I love Thanksgiving for its illusion of abundance. It brings back early childhood memories of the one day each year during the Depression when the food on my family’s table was not the leftover produce that my Uncle Leon could no longer sell at his stall, or the nearly spoiled organ meats that our local butcher offered at a steep discount.
But Thanksgiving day was quite the opposite, and while I obviously can’t recall what was served in 1936, the year I was born, the holiday was soon seared into my childhood memory as the day when the good times looked upon us in the form of charity gift baskets from philanthropists of various religious and political orders, much like the needy will be served today in volunteer kitchens across America and just as soon will be forgotten.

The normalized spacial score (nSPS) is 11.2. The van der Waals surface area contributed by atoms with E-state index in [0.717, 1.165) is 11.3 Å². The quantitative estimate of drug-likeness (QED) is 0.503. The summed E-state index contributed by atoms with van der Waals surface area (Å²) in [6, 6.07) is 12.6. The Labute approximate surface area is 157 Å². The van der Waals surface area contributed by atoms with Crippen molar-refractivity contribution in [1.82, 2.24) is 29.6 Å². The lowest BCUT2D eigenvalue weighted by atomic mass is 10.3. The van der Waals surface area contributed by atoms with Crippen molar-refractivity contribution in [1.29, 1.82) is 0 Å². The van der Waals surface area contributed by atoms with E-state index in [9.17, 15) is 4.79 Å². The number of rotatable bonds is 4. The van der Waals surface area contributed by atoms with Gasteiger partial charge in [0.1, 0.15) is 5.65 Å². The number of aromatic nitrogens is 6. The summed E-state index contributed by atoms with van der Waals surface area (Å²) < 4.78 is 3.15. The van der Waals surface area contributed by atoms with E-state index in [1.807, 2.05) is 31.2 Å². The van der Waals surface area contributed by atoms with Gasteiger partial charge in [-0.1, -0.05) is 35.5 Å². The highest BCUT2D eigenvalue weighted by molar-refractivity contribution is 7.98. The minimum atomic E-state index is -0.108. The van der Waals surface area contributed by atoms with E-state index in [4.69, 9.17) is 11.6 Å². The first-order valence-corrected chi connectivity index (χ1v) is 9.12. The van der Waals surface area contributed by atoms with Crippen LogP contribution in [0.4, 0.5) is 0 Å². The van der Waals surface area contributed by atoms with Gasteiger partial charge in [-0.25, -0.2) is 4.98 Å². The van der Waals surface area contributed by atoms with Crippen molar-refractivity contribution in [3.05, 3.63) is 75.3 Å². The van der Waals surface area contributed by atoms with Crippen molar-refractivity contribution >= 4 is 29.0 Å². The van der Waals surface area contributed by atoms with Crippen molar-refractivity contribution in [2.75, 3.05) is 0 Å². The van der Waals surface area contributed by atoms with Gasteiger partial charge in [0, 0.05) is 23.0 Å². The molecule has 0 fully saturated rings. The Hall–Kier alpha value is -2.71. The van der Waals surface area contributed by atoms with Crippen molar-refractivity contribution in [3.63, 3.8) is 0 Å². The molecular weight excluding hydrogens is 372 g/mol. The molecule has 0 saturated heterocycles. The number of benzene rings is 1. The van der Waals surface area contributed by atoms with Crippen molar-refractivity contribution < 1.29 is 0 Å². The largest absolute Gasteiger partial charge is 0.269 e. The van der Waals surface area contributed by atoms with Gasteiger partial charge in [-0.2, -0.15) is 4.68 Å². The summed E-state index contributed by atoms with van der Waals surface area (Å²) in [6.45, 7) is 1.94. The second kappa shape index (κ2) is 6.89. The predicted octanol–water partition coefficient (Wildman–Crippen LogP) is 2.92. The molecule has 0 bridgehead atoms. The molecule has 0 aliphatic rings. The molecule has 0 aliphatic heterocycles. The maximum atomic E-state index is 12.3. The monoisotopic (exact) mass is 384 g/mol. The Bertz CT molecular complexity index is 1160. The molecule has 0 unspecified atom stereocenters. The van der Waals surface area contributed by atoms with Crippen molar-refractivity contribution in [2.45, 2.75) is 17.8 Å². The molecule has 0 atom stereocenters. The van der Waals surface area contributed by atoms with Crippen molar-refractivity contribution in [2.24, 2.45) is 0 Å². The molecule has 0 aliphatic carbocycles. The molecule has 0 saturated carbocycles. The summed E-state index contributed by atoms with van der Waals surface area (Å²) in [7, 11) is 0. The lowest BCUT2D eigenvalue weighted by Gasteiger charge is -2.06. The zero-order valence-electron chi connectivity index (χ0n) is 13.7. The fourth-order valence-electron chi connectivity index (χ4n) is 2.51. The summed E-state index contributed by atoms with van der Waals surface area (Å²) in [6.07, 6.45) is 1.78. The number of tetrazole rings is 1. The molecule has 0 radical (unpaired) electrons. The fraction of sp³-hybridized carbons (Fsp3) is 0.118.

It did not take long before I was old enough to realize that the largesse of Thanksgiving was the rare exception, and that “just getting by,” as my mother’s brave optimism would have it, was the norm. Getting by, thanks to Mom’s piecework in the downtown sweatshops and my mechanic father’s signing on to one of the New Deal’s public jobs programs.
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